Agroclimatic hazards of the Fort Rock Basin : perceptions and mitigation strategies among cow-calf operators and cash-crop agriculturalists Public Deposited

http://ir.library.oregonstate.edu/concern/graduate_thesis_or_dissertations/hh63sx99s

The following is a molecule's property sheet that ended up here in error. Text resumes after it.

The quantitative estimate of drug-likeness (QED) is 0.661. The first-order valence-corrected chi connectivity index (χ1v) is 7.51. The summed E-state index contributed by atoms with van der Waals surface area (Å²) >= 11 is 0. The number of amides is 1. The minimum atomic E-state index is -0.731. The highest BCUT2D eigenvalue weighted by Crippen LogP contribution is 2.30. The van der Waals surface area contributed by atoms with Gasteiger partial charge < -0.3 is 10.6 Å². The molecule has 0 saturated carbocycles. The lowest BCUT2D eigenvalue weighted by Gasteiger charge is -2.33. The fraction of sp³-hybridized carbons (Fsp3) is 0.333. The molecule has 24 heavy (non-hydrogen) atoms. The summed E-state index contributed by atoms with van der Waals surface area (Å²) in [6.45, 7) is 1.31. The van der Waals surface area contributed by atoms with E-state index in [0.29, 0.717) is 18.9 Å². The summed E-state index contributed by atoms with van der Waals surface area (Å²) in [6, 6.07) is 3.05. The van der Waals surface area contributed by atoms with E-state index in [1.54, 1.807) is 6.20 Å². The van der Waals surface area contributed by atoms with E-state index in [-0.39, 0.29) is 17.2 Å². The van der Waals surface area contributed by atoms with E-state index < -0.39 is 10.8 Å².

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  • A recent surge in the development of irrigated agriculture in the Fort Rock Basin of the Oregon High Desert has resulted in two principal types of agricultural operations in the area: cow-calf operators and cash-crop agriculturalists. The agroclimatic hazards associated with the present situation and the implications of those hazards for public policy are the topic of this research. A lack of sufficient summer precipitation for field crops and freezing temperatures during the small grain growing season are cited as relevant to the past failure of dry farming under the Revised Homestead Act of 1906. The present situation is characterized by attempts to mitigate the hazards of the past through the use of irrigation technology and/or adoption of a mixed cow-calf and irrigated hay type of operation. A normative comparison of the Fort Rock Basin with other areas of commercial agriculture in eastern Oregon and Washington shows the hazard of freezing temperatures during the alfalfa growing season to be high. Settlement motivations, natural hazard perceptions and mitigation strategies are examined by means of a survey of resident agricultural operators in the area. The survey was a complete census of the population. Cash-crop operators appear to be motivated principally by favorable finance terms related to establishing an operation in the area. Cow-calf operators show a greater emphasis on quality of life as a motivating factor. Both groups gave little initial emphasis to climatic conditions in establishing an operation, but subsequently indicated climatic hazards to be a major source of economic loss. The principal hazard mitigation strategies of the two groups stressed either reliance on irrigation technology and acceptance of the risk of freezing temperatures during the cropping season, or combining hay production with raising livestock.
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